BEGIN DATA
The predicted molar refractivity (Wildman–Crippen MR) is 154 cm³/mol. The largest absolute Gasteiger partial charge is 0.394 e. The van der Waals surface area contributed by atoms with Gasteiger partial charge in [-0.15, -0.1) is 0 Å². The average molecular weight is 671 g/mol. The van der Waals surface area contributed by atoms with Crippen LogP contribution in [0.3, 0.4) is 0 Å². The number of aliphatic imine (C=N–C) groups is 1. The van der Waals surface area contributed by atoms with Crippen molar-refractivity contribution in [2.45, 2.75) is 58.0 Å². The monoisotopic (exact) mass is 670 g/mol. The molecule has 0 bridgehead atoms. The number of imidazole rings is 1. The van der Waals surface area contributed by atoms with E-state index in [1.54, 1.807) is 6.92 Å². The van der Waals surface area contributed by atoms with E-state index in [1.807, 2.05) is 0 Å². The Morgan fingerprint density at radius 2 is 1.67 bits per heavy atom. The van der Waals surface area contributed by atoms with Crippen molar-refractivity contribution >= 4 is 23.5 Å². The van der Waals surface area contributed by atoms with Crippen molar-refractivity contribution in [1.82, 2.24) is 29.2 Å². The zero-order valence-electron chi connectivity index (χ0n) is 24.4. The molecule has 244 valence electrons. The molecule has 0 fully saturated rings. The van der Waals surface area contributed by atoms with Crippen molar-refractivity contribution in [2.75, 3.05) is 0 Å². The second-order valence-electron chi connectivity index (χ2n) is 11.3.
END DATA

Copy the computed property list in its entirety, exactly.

The predicted molar refractivity (Wildman–Crippen MR) is 154 cm³/mol. The largest absolute Gasteiger partial charge is 0.394 e. The van der Waals surface area contributed by atoms with Gasteiger partial charge in [-0.15, -0.1) is 0 Å². The average molecular weight is 671 g/mol. The van der Waals surface area contributed by atoms with Crippen LogP contribution in [0.3, 0.4) is 0 Å². The number of aliphatic imine (C=N–C) groups is 1. The van der Waals surface area contributed by atoms with Crippen molar-refractivity contribution in [2.45, 2.75) is 58.0 Å². The monoisotopic (exact) mass is 670 g/mol. The molecule has 0 bridgehead atoms. The number of imidazole rings is 1. The van der Waals surface area contributed by atoms with E-state index in [1.54, 1.807) is 6.92 Å². The van der Waals surface area contributed by atoms with E-state index in [1.807, 2.05) is 0 Å². The Morgan fingerprint density at radius 2 is 1.67 bits per heavy atom. The van der Waals surface area contributed by atoms with Crippen molar-refractivity contribution >= 4 is 23.5 Å². The van der Waals surface area contributed by atoms with Crippen molar-refractivity contribution in [1.82, 2.24) is 29.2 Å². The zero-order valence-electron chi connectivity index (χ0n) is 24.4. The molecule has 244 valence electrons. The molecule has 0 fully saturated rings. The van der Waals surface area contributed by atoms with Crippen molar-refractivity contribution in [2.75, 3.05) is 0 Å². The second-order valence-electron chi connectivity index (χ2n) is 11.3.